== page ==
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Generating Information for Medicines Benefit Management: A Systems Framework Dennis Ross-Degnan, ScD Harvard Medical School and Harvard Pilgrim Health.

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Presentation on theme: "Generating Information for Medicines Benefit Management: A Systems Framework Dennis Ross-Degnan, ScD Harvard Medical School and Harvard Pilgrim Health."— Presentation transcript:

1 Generating Information for Medicines Benefit Management: A Systems Framework Dennis Ross-Degnan, ScD Harvard Medical School and Harvard Pilgrim Health Care Institute Universal Health Coverage: Considerations in Designing Medicines Benefits Policies and Programs Cape Town, South Africa, 29-30 September 2014

2 Overview  Pharmaceutical system and data sources  Assessing policy performance Routine data Ad hoc data

3 International manufacturers Drug importers Domestic manufacturers SUPPLY Manufacture & import Other key stakeholders: Drug regulatory agency Manufacturers associations ` Wholesalers and distributors Private and NGO facilities Private physicians/ other providers Pharmacies and retail outlets Private sector supply Other key stakeholders: Wholesale & pharmacy orgs Professional associations Health delivery systems Government procurement systems Government health facilities Public sector supply Consumers and patients Insurance and risk carriers Consumer demand DEMAND Other key stakeholders: Consumer & patient orgs Third party payers Employers Benefit design Enrollment Utilization (volume and value) Attitudes and opinions Supply chain performance Sales volume & value Price and mark-ups Attitudes and opinions Procurement Supply chain performance Utilization volume & value Price and mark-ups Treatment patterns Attitudes and opinions Patterns of illness Care seeking and utilization OOP payment and affordability Medicine availability Attitudes and opinions Manufacture Importation Distribution Pharmaceutical System Data to Inform Policy Decisions

4 Domains for Assessing Medicines Policy Performance  Availability Productive local and research-based industry Efficient delivery systems  Cost and affordability Health system – financial sustainability Patients – risk protection  Equitable access Vulnerable populations (SES, gender, disease)  Appropriate use Guideline-based choice Underuse, overuse Adherence to treatment  Improved outcomes Clinical measures Use of expensive services QALYs/DALYs Mortality  Satisfaction Providers and patients 4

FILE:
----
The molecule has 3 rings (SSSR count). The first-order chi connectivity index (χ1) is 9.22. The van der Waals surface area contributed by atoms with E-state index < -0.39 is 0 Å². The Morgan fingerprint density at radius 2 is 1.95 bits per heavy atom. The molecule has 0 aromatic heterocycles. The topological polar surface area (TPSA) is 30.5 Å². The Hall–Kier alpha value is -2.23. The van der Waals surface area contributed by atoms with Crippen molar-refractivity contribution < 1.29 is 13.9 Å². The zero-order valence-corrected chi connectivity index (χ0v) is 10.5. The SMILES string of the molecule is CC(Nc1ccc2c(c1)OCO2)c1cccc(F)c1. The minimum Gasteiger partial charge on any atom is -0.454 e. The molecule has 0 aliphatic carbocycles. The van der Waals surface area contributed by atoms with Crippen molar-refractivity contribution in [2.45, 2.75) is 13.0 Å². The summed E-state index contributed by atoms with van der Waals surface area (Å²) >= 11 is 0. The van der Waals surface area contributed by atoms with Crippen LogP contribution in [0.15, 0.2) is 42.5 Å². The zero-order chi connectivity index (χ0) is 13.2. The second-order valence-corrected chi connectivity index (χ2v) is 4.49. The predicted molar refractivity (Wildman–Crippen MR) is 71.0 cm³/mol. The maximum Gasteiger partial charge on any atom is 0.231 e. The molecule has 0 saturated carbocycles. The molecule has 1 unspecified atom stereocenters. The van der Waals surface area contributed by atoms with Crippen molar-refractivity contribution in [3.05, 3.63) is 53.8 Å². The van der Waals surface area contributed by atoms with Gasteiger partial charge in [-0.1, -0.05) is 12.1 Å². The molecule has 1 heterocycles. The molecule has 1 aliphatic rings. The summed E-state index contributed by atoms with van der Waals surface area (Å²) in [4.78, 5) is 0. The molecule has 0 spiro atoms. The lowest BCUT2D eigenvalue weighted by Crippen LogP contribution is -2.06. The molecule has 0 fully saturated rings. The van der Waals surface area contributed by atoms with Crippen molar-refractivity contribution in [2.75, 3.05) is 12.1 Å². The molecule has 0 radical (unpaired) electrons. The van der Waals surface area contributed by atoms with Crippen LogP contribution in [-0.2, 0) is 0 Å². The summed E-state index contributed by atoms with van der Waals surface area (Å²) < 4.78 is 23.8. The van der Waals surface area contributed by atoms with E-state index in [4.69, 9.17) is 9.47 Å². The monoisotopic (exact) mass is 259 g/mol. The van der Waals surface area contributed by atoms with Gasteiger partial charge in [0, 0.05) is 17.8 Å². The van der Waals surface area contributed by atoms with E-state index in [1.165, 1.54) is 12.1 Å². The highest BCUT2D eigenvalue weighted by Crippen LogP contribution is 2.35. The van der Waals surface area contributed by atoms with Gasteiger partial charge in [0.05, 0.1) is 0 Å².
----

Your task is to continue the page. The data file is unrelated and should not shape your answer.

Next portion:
5 Types of Routine Data Available for Measuring Performance  Member/patient data Age, gender, employment status, insurance  Utilization and clinical data Hospital inpatient Outpatient Medication dispensing Preventive services  Cost data Hospital, physician services, procedures, lab tests Medicines 5

6  Administrative data Derived from payment system with defined patients, providers, services, and payments  Clinical data Generated during process of care Increasingly from electronic medical records Richer clinical detail More difficult to collect and standardize Administrative vs. Clinical Data?

7 Uses of Performance Indicators  Routine monitoring Measures crucial for program management Regular collection, summary, reporting, feedback Targeting poor performers  Performance-based contracting Achieving objective standards linked to incentives  Policy evaluation Before and after an intervention or policy change Measure both anticipated and unintended effects 7

8 Investigating Drug Use in Health Facilities  Developed by INRUD and WHO in early 1990s  To measure specific drug use indicators reliably in any health facility Defined indicators Sampling facilities Sampling medical and pharmacy records Convenience samples of current patients 8

9 Routine Pharmaceutical Monitoring  Performance measures Cost Utilization Quality of care Adherence  Levels of aggregation Overall, by region, medical practice, prescriber By patient type  Frequency Monthly for factors needing frequent decisions (cost, high cost medicines, fraud) Quarterly or annually for higher level tracking 9